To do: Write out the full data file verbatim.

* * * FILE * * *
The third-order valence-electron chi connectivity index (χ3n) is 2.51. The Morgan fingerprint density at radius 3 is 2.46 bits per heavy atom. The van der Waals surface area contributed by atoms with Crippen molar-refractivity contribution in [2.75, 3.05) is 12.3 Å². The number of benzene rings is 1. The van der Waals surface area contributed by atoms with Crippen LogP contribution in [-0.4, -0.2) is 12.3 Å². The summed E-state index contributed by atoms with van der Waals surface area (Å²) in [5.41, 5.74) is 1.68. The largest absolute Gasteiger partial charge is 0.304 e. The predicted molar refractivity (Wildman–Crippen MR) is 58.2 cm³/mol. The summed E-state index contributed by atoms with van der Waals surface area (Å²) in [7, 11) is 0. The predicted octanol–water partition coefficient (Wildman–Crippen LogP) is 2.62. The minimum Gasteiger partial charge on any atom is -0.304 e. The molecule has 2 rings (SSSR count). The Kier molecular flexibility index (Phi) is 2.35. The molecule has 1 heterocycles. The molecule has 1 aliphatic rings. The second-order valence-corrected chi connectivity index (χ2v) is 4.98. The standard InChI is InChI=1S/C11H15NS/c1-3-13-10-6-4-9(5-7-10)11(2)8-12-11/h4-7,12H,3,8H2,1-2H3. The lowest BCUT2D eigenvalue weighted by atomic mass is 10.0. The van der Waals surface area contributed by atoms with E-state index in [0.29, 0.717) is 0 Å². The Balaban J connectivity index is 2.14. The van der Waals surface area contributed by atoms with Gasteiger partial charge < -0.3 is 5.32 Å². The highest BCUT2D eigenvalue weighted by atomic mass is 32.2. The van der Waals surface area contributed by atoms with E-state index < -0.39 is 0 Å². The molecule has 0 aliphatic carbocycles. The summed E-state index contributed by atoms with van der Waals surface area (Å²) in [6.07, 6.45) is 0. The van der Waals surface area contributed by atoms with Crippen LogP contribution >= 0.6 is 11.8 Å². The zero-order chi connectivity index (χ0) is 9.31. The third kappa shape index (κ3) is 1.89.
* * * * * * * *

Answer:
The third-order valence-electron chi connectivity index (χ3n) is 2.51. The Morgan fingerprint density at radius 3 is 2.46 bits per heavy atom. The van der Waals surface area contributed by atoms with Crippen molar-refractivity contribution in [2.75, 3.05) is 12.3 Å². The number of benzene rings is 1. The van der Waals surface area contributed by atoms with Crippen LogP contribution in [-0.4, -0.2) is 12.3 Å². The summed E-state index contributed by atoms with van der Waals surface area (Å²) in [5.41, 5.74) is 1.68. The largest absolute Gasteiger partial charge is 0.304 e. The predicted molar refractivity (Wildman–Crippen MR) is 58.2 cm³/mol. The summed E-state index contributed by atoms with van der Waals surface area (Å²) in [7, 11) is 0. The predicted octanol–water partition coefficient (Wildman–Crippen LogP) is 2.62. The minimum Gasteiger partial charge on any atom is -0.304 e. The molecule has 2 rings (SSSR count). The Kier molecular flexibility index (Phi) is 2.35. The molecule has 1 heterocycles. The molecule has 1 aliphatic rings. The second-order valence-corrected chi connectivity index (χ2v) is 4.98. The standard InChI is InChI=1S/C11H15NS/c1-3-13-10-6-4-9(5-7-10)11(2)8-12-11/h4-7,12H,3,8H2,1-2H3. The lowest BCUT2D eigenvalue weighted by atomic mass is 10.0. The van der Waals surface area contributed by atoms with E-state index in [0.29, 0.717) is 0 Å². The Balaban J connectivity index is 2.14. The van der Waals surface area contributed by atoms with Gasteiger partial charge < -0.3 is 5.32 Å². The highest BCUT2D eigenvalue weighted by atomic mass is 32.2. The van der Waals surface area contributed by atoms with E-state index < -0.39 is 0 Å². The molecule has 0 aliphatic carbocycles. The summed E-state index contributed by atoms with van der Waals surface area (Å²) in [6.07, 6.45) is 0. The van der Waals surface area contributed by atoms with Crippen LogP contribution >= 0.6 is 11.8 Å². The zero-order chi connectivity index (χ0) is 9.31. The third kappa shape index (κ3) is 1.89.